Once you saw that beautiful piece of land in Georgia, you just couldn’t wait to buy it, especially at such a great price! Now, you can’t stop dreaming about the perfect little farm you plan to create on your new homestead. However, before you get started, there are a few things you need to know.
Because the land you are purchasing is undeveloped, you will be in charge of all of the development. This means, if there is not an access road to your property, you may need to contact the municipality to see what the regulations are about creating one. You will also need to take into account how your residence or any other building you plan to situate on your property will receive running water, electricity, and sewer access, especially if you are in a rural area. The area around you may have these services, in which case you will just need to contact them to see about getting hooked up. While you are looking at road access, you should also investigate where the nearest fire department is, and whether they service your new property (just in case.)
Your land will need to be professionally surveyed (if that has not already been done before you bought it) so that you know exactly what land is yours. It would be a shame if someone bought the property next to yours and found out that you had built your house over the line onto his property.
Get to know the land you will be living (and maybe working) on. Especially if you want to do any planting or farming, you’ll need to know the condition of the soil you’ll be using. Not only should you make sure there are no contaminations in the soil from prior use, but you will also want to know such things as the acidity and lime content in order to garner the best idea for what to plant. Is there appropriate drainage for your farm? And if there are any streams, waterways, etc., on the property, be sure to have the water tested too.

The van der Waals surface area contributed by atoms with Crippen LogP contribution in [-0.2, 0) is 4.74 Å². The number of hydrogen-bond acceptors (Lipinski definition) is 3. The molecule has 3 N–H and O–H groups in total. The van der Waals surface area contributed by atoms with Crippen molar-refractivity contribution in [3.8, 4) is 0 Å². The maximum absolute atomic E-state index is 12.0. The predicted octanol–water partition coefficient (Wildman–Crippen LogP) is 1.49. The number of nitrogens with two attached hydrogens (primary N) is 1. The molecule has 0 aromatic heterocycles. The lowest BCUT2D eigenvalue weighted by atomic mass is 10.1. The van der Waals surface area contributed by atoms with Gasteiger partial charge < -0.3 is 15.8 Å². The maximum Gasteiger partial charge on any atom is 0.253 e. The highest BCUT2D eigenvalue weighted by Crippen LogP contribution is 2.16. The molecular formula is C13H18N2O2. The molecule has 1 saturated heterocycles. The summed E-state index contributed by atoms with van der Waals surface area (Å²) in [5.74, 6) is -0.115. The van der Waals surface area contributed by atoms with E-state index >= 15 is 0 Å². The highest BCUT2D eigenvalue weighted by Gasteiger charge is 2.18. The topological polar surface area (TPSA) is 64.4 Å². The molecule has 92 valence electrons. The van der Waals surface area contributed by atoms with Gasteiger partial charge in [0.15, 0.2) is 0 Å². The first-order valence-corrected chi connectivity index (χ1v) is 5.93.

Once you’ve looked at different land options, the next thing to consider are zoning board regulations. These are local laws that determine what kind of building can be done on the property. Local flood plans or other environmental factors could dictate where you can build on your property. Also, before you begin building, you will need to obtain the required permits. The number and type of permits vary from place to place, so be sure to check with your municipality to see what you will need.
Building a farm from the land you have just acquired in Georgia may require some extra dedication. But once you sink your teeth into that first home-grown peach (or pecan, or blueberry, etc.), it will be worth all the preparations you made. Contact Hurdle today to find that perfect little spot in Georgia for your farm.